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Water freezing

  1. May 27, 2014 #1
    Is there a formula or method for determining the time it takes for water to freeze from a certain temperature? What parameters would this rely on?
     
  2. jcsd
  3. May 27, 2014 #2

    Nathanael

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    I imagine it would depend mostly on the temperature it starts from, the temperature it is exposed to (of your freezer or whatever) and probably the surface area (and perhaps what the surface area is exposed to).

    I don't know a formula, and there's probably more subtle/complicated things that effect it, but I would guess that the parameters I mentioned would likely be the most important.
     
  4. May 27, 2014 #3

    russ_watters

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    It can be easy or complicated depending on the provided information.
     
  5. May 27, 2014 #4
    I'm just wondering generally (as in, a real life application, not textbook problem).
    If there hasn't been any work on it, I'll reserve it to study in high school :wink:
     
  6. May 27, 2014 #5

    OmCheeto

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    Just make sure you don't use distilled water. I had unfrozen water at 10°F the other day.
     
  7. May 27, 2014 #6

    russ_watters

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    It is safe to say that millions of hours of work have been done on this problem and it is understood exquisitely well -- which doesn't necessarily make it simple, depending on the specific problem.

    One example is thermal storage in an air conditioning system. It is cheaper to make "cold" at night due to electricity prices, so large corporations will store "cold" for use during the day. One good way to store it is with ice. So if you have a certain amount of water (often contained in plastic balls), with an anti-freeze solution circulating around it, and a chiller of a certain capacity, it is very easy to calculate how long it will take to freeze all of it.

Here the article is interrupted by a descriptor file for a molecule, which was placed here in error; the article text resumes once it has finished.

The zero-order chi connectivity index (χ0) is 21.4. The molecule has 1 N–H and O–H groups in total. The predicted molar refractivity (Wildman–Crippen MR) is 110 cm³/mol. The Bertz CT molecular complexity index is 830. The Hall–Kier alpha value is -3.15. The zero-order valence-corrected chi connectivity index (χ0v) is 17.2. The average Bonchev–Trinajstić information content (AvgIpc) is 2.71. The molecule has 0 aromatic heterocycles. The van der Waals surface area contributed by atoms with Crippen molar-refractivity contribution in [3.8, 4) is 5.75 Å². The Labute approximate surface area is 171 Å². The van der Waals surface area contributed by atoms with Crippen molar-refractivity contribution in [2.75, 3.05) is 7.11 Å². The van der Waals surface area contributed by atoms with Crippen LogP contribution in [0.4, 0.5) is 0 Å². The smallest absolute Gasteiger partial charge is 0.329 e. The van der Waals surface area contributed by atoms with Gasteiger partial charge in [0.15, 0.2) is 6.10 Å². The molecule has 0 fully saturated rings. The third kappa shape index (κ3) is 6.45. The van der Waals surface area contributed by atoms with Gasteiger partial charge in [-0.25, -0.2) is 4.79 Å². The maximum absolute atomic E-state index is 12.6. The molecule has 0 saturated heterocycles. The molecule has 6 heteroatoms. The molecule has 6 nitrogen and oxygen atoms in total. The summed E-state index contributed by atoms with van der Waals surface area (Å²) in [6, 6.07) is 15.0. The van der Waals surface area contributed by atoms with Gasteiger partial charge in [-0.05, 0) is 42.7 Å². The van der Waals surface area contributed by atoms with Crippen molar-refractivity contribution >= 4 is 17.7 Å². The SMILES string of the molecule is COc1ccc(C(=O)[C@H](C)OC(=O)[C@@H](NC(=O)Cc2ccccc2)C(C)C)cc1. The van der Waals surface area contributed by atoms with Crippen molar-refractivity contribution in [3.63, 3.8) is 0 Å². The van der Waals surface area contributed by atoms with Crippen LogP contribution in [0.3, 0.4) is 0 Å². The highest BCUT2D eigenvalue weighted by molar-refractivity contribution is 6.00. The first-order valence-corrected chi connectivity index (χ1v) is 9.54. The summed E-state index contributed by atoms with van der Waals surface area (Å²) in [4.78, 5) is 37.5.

Say, for example, you have 1 million liters of ice storage capacity and a chiller with an output of 5 MW. If the ice balls start as liquid at 20 C...

    Specific heat of water: 1.86 J/g
    Latent heat of fusion: 334 J/g

    To cool from 20C to 0C takes:
    1,000,000 L * 1,000 g/L * 20 C / 5,000,000 J/s * 1 J/g-C= 1.11 hrs

    Freezing it takes an additional:
    1,000,000 L * 1,000 g/L * 334 J/g / 5,000,000 J/s = 18.5 hrs
     
  8. May 28, 2014 #7

    sophiecentaur

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    This a bit of a 'How longs a piece of string' question as it can be tackled at all sorts of levels. It's basically a very practical problem - think how you can affect the rate that an ice-cream melts, depending on where you keep it.
    Are you planning to dunk your water into an already cold place or are you planning to start with a large mass of water and then try to refrigerate it?
    The basic parameters are
    Mass of water
    Starting temperature
    Specific heat capacity of the water
    Latent heat of state change
    Temperature of the place the water is placed - or the 'cooling power' of your refrigerator



    Then there will be details like how good the thermal contact is between the water you want to freeze and the cooler fins etc. The heat transfer would be best if you use forced convection (pumped antifreeze as in russ's description, or circulating air as in your freezer at home). Ice will tend to insulate the inside layers of water and slow things up.
    The performance (effective cooling rate or 'Power') of your refrigerator will depend on the ambient temperature and the efficiency (often referred to as Coefficient of Performance)

    You will need to specify what you had in mind but I can guarantee you will not have enough information to give a very accurate answer - particularly if you are just talking in terms of a jar of water in a freezer. Give us a clue about your thought experiment.
     
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